People with chronic illnesses often use the spoon theory to explain how it feels to live with a particular condition. Spoons equal energy. Each activity we take part in takes away our spoons.
Let’s say that on an average day, (like today) I wake up with 20 spoons in my arsenal. Healthy people have a limitless supply.
Get out of bed – 2 spoons
Get dressed – 2 spoons
Drive husband to work – 4 spoons
Go to drugstore – 3 spoons
Get gas – 3 spoons
Sit at the computer and do various bullshit – 2 spoons
I am already at 16 spoons. That didn’t take long, not at all.
I am lucky today, my husbands father is taking him home and my mom is taking my daughter to work for me. So, I might be able to squeeze in a nippy-nap and refill my spoon bag. I will need that for later when I make dinner (maybe), take a shower (possibly) and pick my daughter up from work later tonight (no choice.) You can’t let an 18 year old girl hitchhike.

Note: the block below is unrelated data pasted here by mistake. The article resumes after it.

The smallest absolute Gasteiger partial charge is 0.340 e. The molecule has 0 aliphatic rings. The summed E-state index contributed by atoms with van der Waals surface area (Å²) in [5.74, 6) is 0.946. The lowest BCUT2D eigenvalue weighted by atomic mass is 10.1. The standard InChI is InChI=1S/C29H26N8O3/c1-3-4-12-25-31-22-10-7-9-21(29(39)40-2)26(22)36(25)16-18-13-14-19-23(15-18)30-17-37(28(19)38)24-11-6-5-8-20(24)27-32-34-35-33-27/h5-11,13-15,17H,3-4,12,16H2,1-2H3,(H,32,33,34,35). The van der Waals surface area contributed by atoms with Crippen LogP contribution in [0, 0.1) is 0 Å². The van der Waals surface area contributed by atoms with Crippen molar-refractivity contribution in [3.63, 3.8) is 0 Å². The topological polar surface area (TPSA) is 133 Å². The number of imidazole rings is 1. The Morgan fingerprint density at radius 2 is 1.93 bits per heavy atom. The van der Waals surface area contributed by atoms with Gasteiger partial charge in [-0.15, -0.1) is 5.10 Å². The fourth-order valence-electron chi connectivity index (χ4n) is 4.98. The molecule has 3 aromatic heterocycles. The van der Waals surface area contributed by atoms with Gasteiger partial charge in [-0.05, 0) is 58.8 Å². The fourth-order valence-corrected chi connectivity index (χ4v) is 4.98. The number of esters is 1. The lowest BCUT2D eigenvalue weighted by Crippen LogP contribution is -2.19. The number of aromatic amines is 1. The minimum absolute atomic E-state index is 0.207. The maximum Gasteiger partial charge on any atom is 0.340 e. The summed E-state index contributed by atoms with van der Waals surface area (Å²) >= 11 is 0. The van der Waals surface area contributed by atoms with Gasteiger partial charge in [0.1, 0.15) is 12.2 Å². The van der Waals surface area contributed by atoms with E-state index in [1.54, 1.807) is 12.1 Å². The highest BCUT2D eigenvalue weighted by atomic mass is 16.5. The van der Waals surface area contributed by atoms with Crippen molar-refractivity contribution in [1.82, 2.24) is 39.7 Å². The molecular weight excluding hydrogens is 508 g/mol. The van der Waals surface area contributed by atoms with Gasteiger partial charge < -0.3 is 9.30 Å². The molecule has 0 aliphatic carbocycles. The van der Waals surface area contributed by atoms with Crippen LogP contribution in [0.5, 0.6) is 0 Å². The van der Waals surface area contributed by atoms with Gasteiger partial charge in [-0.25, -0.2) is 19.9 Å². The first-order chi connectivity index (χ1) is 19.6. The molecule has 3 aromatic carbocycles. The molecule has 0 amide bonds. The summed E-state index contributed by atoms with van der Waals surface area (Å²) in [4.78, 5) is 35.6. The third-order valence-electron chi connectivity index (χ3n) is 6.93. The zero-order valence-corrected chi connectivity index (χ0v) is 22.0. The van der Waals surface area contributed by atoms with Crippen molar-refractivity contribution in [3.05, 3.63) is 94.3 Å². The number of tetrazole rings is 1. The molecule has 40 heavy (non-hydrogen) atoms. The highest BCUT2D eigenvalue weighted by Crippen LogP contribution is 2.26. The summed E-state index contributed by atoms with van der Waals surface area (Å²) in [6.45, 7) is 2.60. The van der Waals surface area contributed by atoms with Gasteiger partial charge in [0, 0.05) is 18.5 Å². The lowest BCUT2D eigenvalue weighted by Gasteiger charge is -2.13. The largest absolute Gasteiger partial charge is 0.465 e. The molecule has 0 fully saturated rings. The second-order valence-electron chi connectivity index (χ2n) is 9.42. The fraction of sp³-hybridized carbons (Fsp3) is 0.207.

If I can’t nap, I end up borrowing spoons that I don’t yet have.
This is basically how it is when you live with an illness that sucks the life-force out of you. When I overdo it, I pay for it dearly.
Many days, I have fewer than 20 spoons, so I put myself on autopilot and do my best. On really bad days, I have 10 spoons. On the occasional good day, perhaps 30. I haven’t had more than that in a long time.
I was busier than usual over the weekend, so now I await the inevitable spoon shortage.
If you’d like to read more on the spoon theory (to prove that I didn’t pull it out of my ass), click here.